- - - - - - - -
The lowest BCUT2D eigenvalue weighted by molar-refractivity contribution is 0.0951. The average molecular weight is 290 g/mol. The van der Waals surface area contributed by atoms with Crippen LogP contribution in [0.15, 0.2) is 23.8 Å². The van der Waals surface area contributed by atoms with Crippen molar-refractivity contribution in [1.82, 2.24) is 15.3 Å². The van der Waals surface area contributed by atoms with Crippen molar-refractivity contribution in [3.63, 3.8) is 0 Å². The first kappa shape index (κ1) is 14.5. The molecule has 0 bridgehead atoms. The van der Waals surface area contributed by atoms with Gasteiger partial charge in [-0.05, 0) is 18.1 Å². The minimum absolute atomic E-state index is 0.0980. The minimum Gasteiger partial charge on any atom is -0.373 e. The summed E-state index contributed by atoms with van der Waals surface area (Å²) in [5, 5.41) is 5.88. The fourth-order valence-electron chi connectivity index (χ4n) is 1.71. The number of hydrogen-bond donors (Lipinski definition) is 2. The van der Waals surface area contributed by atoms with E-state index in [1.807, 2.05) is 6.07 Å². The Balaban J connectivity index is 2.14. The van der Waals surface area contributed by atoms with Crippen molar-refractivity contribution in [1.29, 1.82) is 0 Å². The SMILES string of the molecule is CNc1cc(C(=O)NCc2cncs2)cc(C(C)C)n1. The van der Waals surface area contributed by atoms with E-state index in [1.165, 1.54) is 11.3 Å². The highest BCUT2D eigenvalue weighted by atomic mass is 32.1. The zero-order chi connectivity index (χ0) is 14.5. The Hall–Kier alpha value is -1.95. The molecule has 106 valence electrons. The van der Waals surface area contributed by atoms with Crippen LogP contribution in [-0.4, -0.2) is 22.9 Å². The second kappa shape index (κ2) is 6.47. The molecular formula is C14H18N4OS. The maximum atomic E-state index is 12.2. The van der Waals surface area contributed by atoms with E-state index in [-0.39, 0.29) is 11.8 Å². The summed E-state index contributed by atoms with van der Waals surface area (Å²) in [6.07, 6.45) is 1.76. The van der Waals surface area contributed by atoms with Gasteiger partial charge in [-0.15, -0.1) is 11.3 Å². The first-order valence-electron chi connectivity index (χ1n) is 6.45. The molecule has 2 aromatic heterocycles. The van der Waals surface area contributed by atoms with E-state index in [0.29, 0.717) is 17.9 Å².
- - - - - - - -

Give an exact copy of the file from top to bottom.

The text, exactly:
The lowest BCUT2D eigenvalue weighted by molar-refractivity contribution is 0.0951. The average molecular weight is 290 g/mol. The van der Waals surface area contributed by atoms with Crippen LogP contribution in [0.15, 0.2) is 23.8 Å². The van der Waals surface area contributed by atoms with Crippen molar-refractivity contribution in [1.82, 2.24) is 15.3 Å². The van der Waals surface area contributed by atoms with Crippen molar-refractivity contribution in [3.63, 3.8) is 0 Å². The first kappa shape index (κ1) is 14.5. The molecule has 0 bridgehead atoms. The van der Waals surface area contributed by atoms with Gasteiger partial charge in [-0.05, 0) is 18.1 Å². The minimum absolute atomic E-state index is 0.0980. The minimum Gasteiger partial charge on any atom is -0.373 e. The summed E-state index contributed by atoms with van der Waals surface area (Å²) in [5, 5.41) is 5.88. The fourth-order valence-electron chi connectivity index (χ4n) is 1.71. The number of hydrogen-bond donors (Lipinski definition) is 2. The van der Waals surface area contributed by atoms with E-state index in [1.807, 2.05) is 6.07 Å². The Balaban J connectivity index is 2.14. The van der Waals surface area contributed by atoms with Crippen molar-refractivity contribution in [1.29, 1.82) is 0 Å². The SMILES string of the molecule is CNc1cc(C(=O)NCc2cncs2)cc(C(C)C)n1. The van der Waals surface area contributed by atoms with E-state index in [1.165, 1.54) is 11.3 Å². The highest BCUT2D eigenvalue weighted by atomic mass is 32.1. The zero-order chi connectivity index (χ0) is 14.5. The Hall–Kier alpha value is -1.95. The molecule has 106 valence electrons. The van der Waals surface area contributed by atoms with Crippen LogP contribution in [-0.4, -0.2) is 22.9 Å². The second kappa shape index (κ2) is 6.47. The molecular formula is C14H18N4OS. The maximum atomic E-state index is 12.2. The van der Waals surface area contributed by atoms with E-state index in [-0.39, 0.29) is 11.8 Å². The summed E-state index contributed by atoms with van der Waals surface area (Å²) in [6.07, 6.45) is 1.76. The van der Waals surface area contributed by atoms with Gasteiger partial charge in [-0.15, -0.1) is 11.3 Å². The first-order valence-electron chi connectivity index (χ1n) is 6.45. The molecule has 2 aromatic heterocycles. The van der Waals surface area contributed by atoms with E-state index in [0.29, 0.717) is 17.9 Å².